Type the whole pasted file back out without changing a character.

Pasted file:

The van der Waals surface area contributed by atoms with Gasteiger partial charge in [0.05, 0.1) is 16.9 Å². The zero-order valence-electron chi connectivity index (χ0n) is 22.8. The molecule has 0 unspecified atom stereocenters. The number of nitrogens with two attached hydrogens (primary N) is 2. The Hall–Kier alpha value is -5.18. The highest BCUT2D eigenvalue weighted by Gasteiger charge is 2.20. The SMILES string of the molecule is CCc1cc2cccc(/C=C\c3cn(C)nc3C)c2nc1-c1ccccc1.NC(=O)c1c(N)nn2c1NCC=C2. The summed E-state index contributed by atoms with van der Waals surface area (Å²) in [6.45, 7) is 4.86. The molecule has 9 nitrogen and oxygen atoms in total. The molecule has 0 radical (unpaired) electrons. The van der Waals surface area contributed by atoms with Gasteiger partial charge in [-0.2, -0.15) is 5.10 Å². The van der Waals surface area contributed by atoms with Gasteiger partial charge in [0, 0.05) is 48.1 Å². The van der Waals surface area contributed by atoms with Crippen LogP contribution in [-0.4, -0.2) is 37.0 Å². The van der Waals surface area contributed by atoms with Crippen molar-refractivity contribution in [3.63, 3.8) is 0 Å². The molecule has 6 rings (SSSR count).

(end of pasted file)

The van der Waals surface area contributed by atoms with Gasteiger partial charge in [0.05, 0.1) is 16.9 Å². The zero-order valence-electron chi connectivity index (χ0n) is 22.8. The molecule has 0 unspecified atom stereocenters. The number of nitrogens with two attached hydrogens (primary N) is 2. The Hall–Kier alpha value is -5.18. The highest BCUT2D eigenvalue weighted by Gasteiger charge is 2.20. The SMILES string of the molecule is CCc1cc2cccc(/C=C\c3cn(C)nc3C)c2nc1-c1ccccc1.NC(=O)c1c(N)nn2c1NCC=C2. The summed E-state index contributed by atoms with van der Waals surface area (Å²) in [6.45, 7) is 4.86. The molecule has 9 nitrogen and oxygen atoms in total. The molecule has 0 radical (unpaired) electrons. The van der Waals surface area contributed by atoms with Gasteiger partial charge in [-0.2, -0.15) is 5.10 Å². The van der Waals surface area contributed by atoms with Gasteiger partial charge in [0, 0.05) is 48.1 Å². The van der Waals surface area contributed by atoms with Crippen LogP contribution in [-0.4, -0.2) is 37.0 Å². The van der Waals surface area contributed by atoms with Crippen molar-refractivity contribution in [3.63, 3.8) is 0 Å². The molecule has 6 rings (SSSR count).